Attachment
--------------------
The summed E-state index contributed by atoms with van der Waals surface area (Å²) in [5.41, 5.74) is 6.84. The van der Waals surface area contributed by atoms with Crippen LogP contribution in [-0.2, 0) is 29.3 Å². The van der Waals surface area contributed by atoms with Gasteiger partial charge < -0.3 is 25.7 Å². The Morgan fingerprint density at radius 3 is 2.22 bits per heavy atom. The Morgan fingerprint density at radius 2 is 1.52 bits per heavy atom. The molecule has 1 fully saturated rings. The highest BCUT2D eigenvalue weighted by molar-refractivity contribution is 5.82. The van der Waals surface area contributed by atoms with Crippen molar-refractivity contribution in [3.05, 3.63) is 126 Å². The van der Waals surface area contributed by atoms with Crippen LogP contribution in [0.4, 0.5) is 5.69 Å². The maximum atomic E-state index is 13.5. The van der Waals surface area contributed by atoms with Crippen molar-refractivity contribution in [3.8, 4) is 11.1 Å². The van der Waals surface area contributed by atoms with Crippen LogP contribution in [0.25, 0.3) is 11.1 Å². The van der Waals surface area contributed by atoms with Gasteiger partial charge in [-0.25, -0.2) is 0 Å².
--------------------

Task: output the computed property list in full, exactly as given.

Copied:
The summed E-state index contributed by atoms with van der Waals surface area (Å²) in [5.41, 5.74) is 6.84. The van der Waals surface area contributed by atoms with Crippen LogP contribution in [-0.2, 0) is 29.3 Å². The van der Waals surface area contributed by atoms with Gasteiger partial charge < -0.3 is 25.7 Å². The Morgan fingerprint density at radius 3 is 2.22 bits per heavy atom. The Morgan fingerprint density at radius 2 is 1.52 bits per heavy atom. The molecule has 1 fully saturated rings. The highest BCUT2D eigenvalue weighted by molar-refractivity contribution is 5.82. The van der Waals surface area contributed by atoms with Crippen molar-refractivity contribution in [3.05, 3.63) is 126 Å². The van der Waals surface area contributed by atoms with Crippen LogP contribution in [0.4, 0.5) is 5.69 Å². The maximum atomic E-state index is 13.5. The van der Waals surface area contributed by atoms with Crippen molar-refractivity contribution in [3.8, 4) is 11.1 Å². The van der Waals surface area contributed by atoms with Crippen LogP contribution in [0.25, 0.3) is 11.1 Å². The van der Waals surface area contributed by atoms with Gasteiger partial charge in [-0.25, -0.2) is 0 Å².